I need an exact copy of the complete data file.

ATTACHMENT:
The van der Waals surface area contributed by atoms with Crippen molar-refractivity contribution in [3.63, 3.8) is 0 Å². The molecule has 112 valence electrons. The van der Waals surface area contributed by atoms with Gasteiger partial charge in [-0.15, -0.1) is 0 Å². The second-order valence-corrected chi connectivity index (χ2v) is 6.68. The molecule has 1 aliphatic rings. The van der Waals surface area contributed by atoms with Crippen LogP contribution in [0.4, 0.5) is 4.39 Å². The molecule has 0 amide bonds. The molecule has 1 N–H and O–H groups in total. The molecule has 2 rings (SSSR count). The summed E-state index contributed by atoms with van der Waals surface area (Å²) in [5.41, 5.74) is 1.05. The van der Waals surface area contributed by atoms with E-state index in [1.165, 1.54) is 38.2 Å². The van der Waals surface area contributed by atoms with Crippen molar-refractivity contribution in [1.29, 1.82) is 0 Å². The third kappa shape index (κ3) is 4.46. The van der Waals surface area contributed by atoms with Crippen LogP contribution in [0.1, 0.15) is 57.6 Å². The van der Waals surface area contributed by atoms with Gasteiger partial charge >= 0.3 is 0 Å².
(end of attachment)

The van der Waals surface area contributed by atoms with Crippen molar-refractivity contribution in [3.63, 3.8) is 0 Å². The molecule has 112 valence electrons. The van der Waals surface area contributed by atoms with Gasteiger partial charge in [-0.15, -0.1) is 0 Å². The second-order valence-corrected chi connectivity index (χ2v) is 6.68. The molecule has 1 aliphatic rings. The van der Waals surface area contributed by atoms with Crippen LogP contribution in [0.4, 0.5) is 4.39 Å². The molecule has 0 amide bonds. The molecule has 1 N–H and O–H groups in total. The molecule has 2 rings (SSSR count). The summed E-state index contributed by atoms with van der Waals surface area (Å²) in [5.41, 5.74) is 1.05. The van der Waals surface area contributed by atoms with E-state index in [1.165, 1.54) is 38.2 Å². The van der Waals surface area contributed by atoms with Crippen molar-refractivity contribution in [1.29, 1.82) is 0 Å². The third kappa shape index (κ3) is 4.46. The van der Waals surface area contributed by atoms with Crippen LogP contribution in [0.1, 0.15) is 57.6 Å². The van der Waals surface area contributed by atoms with Gasteiger partial charge >= 0.3 is 0 Å².